Wageningen Geography Lectures 2013-2014
Mike Crang, Durham University
Over the last thirty years wastes have increasingly moved globally. In response a well articulated argument for environmental justice has critiqued dumping wastes on poor communities and framed policy in terms of a polluter pays and proximity principle - that things should be disposed of as close to those who used them as possible. However, the trade in wastes has grown. Sometimes illegally, sometimes legally.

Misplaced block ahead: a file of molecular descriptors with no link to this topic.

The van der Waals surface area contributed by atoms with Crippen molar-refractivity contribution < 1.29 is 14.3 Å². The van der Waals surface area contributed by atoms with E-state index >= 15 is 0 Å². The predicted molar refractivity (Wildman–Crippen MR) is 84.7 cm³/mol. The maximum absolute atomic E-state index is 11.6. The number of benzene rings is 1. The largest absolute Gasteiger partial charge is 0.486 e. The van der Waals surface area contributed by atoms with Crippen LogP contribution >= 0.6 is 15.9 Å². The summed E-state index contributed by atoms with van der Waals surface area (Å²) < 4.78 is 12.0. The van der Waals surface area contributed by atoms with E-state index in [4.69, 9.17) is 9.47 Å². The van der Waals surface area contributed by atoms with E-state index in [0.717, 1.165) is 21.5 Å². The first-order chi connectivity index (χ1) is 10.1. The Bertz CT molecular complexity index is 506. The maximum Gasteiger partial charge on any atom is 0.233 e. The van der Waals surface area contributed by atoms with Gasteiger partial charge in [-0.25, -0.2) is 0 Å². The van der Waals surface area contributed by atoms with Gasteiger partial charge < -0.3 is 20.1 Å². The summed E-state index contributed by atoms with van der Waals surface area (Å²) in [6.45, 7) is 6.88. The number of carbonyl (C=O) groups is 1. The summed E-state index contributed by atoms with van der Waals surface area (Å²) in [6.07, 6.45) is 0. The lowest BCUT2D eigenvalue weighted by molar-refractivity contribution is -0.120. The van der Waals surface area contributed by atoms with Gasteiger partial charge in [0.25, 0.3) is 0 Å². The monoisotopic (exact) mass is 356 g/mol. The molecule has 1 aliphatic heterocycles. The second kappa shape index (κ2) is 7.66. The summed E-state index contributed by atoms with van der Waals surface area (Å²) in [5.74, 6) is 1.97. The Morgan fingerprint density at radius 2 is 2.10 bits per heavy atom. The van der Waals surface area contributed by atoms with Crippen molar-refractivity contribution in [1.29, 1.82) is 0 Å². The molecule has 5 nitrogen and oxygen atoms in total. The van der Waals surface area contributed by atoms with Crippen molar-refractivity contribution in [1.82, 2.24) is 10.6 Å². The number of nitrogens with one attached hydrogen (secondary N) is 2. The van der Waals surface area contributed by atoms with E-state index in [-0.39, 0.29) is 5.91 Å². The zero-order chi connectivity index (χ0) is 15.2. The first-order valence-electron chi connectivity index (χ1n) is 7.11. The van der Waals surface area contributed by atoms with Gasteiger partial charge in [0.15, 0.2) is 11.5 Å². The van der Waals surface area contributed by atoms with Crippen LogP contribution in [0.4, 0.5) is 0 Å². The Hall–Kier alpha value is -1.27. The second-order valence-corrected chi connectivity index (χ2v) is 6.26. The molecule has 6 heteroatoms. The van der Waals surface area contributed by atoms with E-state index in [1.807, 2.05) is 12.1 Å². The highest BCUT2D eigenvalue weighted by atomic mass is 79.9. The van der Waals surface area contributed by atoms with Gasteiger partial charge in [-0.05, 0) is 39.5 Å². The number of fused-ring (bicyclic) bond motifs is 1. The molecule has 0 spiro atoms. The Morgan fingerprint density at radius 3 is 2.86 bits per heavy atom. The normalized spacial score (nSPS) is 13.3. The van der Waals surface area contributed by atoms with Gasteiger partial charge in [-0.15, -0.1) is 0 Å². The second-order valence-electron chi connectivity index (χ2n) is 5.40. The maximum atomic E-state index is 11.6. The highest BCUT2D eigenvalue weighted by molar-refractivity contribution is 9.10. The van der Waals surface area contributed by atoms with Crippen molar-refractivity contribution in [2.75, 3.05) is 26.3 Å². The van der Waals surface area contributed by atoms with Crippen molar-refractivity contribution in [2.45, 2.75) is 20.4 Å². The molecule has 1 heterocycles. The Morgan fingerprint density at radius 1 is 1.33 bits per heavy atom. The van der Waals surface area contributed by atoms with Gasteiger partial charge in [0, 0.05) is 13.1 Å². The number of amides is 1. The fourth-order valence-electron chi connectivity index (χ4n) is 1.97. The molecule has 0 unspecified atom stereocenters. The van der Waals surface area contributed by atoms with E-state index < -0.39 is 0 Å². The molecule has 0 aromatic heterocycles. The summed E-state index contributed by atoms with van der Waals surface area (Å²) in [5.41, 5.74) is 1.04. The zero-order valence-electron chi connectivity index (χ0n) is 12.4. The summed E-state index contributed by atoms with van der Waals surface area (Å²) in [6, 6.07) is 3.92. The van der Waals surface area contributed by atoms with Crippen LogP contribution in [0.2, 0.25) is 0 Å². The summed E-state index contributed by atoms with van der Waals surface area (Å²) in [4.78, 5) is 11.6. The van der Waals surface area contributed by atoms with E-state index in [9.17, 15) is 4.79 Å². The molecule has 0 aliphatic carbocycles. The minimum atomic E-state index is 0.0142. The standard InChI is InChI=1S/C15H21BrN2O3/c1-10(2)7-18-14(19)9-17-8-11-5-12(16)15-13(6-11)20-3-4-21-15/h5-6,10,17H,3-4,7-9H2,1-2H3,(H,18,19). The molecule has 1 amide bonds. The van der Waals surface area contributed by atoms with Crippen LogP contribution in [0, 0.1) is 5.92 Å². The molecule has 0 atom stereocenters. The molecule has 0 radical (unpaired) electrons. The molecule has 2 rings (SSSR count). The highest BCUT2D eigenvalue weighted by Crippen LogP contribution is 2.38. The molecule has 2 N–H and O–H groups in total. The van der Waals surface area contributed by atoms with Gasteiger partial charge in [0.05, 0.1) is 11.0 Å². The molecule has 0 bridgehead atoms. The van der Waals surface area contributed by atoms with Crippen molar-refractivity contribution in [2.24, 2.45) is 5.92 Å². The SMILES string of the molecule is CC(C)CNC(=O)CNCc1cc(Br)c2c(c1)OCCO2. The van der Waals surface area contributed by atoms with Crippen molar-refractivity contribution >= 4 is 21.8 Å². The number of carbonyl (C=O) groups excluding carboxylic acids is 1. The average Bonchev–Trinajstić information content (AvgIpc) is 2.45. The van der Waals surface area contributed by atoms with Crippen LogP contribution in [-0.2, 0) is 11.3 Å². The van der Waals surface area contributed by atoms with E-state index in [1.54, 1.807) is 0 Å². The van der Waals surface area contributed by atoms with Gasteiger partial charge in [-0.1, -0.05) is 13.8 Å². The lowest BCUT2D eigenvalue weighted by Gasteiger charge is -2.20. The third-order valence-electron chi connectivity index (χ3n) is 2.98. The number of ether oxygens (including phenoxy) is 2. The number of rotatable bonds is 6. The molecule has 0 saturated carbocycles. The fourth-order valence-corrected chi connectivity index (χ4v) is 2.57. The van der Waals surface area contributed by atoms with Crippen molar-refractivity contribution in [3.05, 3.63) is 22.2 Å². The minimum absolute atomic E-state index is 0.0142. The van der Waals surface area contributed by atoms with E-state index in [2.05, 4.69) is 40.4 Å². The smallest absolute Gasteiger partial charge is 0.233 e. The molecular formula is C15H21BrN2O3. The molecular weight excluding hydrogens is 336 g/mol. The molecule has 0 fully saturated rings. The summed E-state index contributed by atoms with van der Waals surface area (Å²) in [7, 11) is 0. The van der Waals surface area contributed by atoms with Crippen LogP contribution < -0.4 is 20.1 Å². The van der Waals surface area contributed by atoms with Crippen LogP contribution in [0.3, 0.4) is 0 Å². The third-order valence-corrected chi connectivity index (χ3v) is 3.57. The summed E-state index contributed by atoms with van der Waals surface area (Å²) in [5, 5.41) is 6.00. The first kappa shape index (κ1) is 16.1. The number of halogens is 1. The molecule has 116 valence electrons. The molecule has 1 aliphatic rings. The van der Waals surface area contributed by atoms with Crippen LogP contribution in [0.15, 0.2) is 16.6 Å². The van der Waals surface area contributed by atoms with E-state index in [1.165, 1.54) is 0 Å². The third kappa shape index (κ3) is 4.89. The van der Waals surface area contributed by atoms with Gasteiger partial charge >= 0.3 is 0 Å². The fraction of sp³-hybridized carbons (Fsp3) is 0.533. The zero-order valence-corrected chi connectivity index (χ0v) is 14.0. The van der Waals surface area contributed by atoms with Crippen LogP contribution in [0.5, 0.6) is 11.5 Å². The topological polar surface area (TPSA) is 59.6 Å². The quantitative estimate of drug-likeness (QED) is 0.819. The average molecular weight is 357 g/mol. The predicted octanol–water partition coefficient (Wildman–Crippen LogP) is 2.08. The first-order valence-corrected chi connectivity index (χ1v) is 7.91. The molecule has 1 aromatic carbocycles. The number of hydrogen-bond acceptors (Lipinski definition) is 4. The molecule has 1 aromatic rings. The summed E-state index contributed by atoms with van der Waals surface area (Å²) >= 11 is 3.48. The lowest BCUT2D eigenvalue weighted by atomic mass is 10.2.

The third largest export from the USA to China is scrap, ahead of computer materials. The largest export by volume is used cardboard and paper. And that makes sense - China has a huge demand for used card to make into new boxes that will encase new commodities that will be sold back to the USA. Meanwhile, an alternative discourse on waste has argued we need to see it as a potential resource, reusing materials instead of using up new resources. This is closed-loop or cradle-to-cradle economic thinking. But there is a question whether that goal of closed loop manufacturing, where wastes are turned into resources, is bets seen in terms of local reuse or through such global trades. And whether such closed loop while green, is always clean. This paper examines then how moving materials can revalorise them, or devalorise them, on arguments over seeing the economy in terms of material and symbolic transformations and issues that some things may not be seen as shut out of the economy but recirculated.